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The Rickie Lee Jones MP3 store

I’ve just come across the Rickie Lee Jones MP3 store. Rickie Lee Jones is the singer/songwriter who brought us the sexy, sublime Chuck E’s in Love back in 1979. Now she’s the biggest artist on sale at Great Big Island, where you can buy both CDs and MP3s. The percentages are not stated, but it seems that the musicians get a much larger slice of the profits that they would from iTunes or other legal download sites.

I like the idea, especially as there is no troublesome DRM to contend with. However I would much prefer files without the lossy compression of MP3, especially since these are a barely adequate 128K. Robert Fripp’s download store can do it; why not Great Big Island?

 

Songs that are just about perfect

I feel another list coming on. This is for songs that have a quality of completeness, such that it is hard to imagine how they could be improved.

  1. The Cranberries – Linger. Best in the studio version as Dolores O’Riordan can’t resist getting the audience to sing along in concert.
  2. Bob Dylan – Like a Rolling Stone. Perhaps the definitive Dylan song. I like it because he appears to be singing about someone else, yet you cannot shake off the suspicion that he is singing about himself.
  3. Patti Smith – Because the night. Some songs you only need to hear once; you know immediately it is for the ages.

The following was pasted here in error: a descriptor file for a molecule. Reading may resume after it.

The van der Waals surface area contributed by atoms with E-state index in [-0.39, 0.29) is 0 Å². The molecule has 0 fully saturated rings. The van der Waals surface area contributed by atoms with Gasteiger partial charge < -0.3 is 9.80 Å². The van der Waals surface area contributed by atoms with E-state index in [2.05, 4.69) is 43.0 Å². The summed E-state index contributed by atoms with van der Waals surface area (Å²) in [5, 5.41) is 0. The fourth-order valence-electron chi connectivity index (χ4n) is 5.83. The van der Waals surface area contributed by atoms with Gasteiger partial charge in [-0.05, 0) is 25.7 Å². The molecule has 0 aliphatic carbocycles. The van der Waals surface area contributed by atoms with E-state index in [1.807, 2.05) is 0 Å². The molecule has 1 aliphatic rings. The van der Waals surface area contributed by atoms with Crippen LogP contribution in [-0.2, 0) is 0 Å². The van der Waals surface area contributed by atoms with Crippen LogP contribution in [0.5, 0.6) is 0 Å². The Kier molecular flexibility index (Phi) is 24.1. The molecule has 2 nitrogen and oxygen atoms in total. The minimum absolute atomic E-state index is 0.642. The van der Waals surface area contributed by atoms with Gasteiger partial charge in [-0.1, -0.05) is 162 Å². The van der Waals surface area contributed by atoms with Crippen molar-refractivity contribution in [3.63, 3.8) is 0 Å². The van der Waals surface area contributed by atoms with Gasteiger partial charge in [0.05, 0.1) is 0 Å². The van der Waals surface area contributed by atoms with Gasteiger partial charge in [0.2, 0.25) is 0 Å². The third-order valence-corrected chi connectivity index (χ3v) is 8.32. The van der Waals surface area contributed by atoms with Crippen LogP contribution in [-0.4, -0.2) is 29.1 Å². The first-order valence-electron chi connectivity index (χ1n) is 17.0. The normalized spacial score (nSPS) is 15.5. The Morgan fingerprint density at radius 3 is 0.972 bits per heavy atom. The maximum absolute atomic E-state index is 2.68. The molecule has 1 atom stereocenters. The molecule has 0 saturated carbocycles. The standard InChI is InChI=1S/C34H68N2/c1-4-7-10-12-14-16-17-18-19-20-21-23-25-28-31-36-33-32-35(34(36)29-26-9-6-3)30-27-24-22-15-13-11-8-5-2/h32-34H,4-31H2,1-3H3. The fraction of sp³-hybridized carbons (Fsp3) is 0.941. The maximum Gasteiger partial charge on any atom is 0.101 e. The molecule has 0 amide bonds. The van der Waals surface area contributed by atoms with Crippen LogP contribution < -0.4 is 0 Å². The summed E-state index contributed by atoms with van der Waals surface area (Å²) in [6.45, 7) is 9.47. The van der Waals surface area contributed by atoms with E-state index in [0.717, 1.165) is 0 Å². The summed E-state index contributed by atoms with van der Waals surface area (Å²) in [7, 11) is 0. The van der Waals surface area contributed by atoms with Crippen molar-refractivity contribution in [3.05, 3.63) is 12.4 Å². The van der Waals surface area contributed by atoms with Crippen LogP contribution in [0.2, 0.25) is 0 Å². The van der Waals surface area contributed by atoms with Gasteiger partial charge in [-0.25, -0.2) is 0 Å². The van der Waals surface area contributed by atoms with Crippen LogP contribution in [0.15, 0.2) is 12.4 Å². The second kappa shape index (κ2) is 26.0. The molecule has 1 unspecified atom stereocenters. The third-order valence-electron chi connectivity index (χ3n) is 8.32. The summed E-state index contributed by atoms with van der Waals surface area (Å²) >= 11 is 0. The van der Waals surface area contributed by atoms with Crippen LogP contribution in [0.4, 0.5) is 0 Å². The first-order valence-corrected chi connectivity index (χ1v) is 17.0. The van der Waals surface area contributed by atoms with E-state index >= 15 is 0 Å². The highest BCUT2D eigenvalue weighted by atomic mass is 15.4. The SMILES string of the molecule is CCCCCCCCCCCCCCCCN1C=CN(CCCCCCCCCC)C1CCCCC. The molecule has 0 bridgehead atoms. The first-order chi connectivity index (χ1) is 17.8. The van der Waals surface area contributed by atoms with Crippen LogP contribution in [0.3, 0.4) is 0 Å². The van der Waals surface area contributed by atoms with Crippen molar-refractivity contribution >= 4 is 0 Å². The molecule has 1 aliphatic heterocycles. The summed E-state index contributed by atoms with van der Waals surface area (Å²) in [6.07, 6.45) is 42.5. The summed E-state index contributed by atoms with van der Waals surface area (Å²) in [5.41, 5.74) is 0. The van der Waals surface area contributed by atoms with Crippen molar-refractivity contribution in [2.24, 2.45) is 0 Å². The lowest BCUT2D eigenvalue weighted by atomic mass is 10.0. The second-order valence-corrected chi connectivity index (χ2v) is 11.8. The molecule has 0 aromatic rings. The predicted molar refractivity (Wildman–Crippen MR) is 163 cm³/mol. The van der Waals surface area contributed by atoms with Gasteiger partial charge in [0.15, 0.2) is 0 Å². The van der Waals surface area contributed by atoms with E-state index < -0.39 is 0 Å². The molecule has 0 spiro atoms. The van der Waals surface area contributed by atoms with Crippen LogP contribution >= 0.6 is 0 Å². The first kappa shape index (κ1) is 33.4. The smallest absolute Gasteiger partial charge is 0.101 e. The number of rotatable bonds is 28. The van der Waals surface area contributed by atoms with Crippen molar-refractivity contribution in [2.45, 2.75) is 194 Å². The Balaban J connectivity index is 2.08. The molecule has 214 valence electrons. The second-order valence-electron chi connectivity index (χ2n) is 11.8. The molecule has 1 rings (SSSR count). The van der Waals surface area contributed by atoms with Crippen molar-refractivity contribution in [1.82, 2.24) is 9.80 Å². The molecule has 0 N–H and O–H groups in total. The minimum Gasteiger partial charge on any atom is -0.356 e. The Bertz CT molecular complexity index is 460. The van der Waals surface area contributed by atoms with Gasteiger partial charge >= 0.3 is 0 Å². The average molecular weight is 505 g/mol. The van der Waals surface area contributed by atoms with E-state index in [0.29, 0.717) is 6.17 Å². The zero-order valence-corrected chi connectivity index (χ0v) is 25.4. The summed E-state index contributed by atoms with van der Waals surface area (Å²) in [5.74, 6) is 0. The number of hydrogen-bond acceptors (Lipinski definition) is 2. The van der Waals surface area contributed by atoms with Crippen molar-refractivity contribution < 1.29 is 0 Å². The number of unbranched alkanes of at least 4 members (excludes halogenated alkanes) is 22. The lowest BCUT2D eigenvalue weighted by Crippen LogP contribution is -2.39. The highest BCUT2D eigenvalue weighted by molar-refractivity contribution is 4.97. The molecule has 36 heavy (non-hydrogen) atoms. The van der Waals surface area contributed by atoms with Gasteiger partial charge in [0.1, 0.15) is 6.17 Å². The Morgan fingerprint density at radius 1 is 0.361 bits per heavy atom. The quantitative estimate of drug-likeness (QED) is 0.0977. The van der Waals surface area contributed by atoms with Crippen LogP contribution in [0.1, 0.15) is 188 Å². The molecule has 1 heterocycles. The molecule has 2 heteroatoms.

4. Robert Wyatt – Shipbuilding. A very sad song, sung in a very sad voice. A parallel to Because the Night in a way, because it was a song borrowed from another singer/songwriter.
  5. David Bowie – Heroes. A build-up song, that ends with Bowie screaming. Seems to capture something about hope in despair.
  6. Jimi Hendrix – All along the Watchtower. Another borrowed song, that so much caught the essence of the song that Dylan started singing it almost the same way. I love the non-ending: “Two riders were approaching, and the wind began to howl.” And then what?
  7. Joan Baez – Diamonds and Rust. Presumed to be about Dylan. “My poetry was lousy you said,” who else could it be? Wrecked by Joan in concert in later years, when she ends with “I’ll take the diamonds.”
  8. New Order – Blue Monday. A disappointing band that never lived up to its promise; yet came out with some superlative singles of which this is the best.
  9. Richard Thompson – 1952 Vincent Black Lightning. A song about death. 
  10. Stephen Sondheim – Send in the clowns. How do you write about perfection?

The top ten albums, ever. Period.

Everyone loves lists, apparently. So here goes. By the way, I don’t believe in top ten lists. Subjective, subjective, subjective, plus dependent on which way the wind is blowing. And yes, they are of a certain era. Feel free to ignore this post.

Quadrophenia by The Who
There’s something about going down to Brighton and railing at the sea; I can’t get enough.

Late for the sky by Jackson Browne
I used to play this in the car and cry my eyes out. Still a sad and beautiful work.

Station to Station by David Bowie
Pure paranoid beauty, swirling Slick guitar and electronic noises, from Bowie’s Golden Years.

Blonde on Blonde by Bob Dylan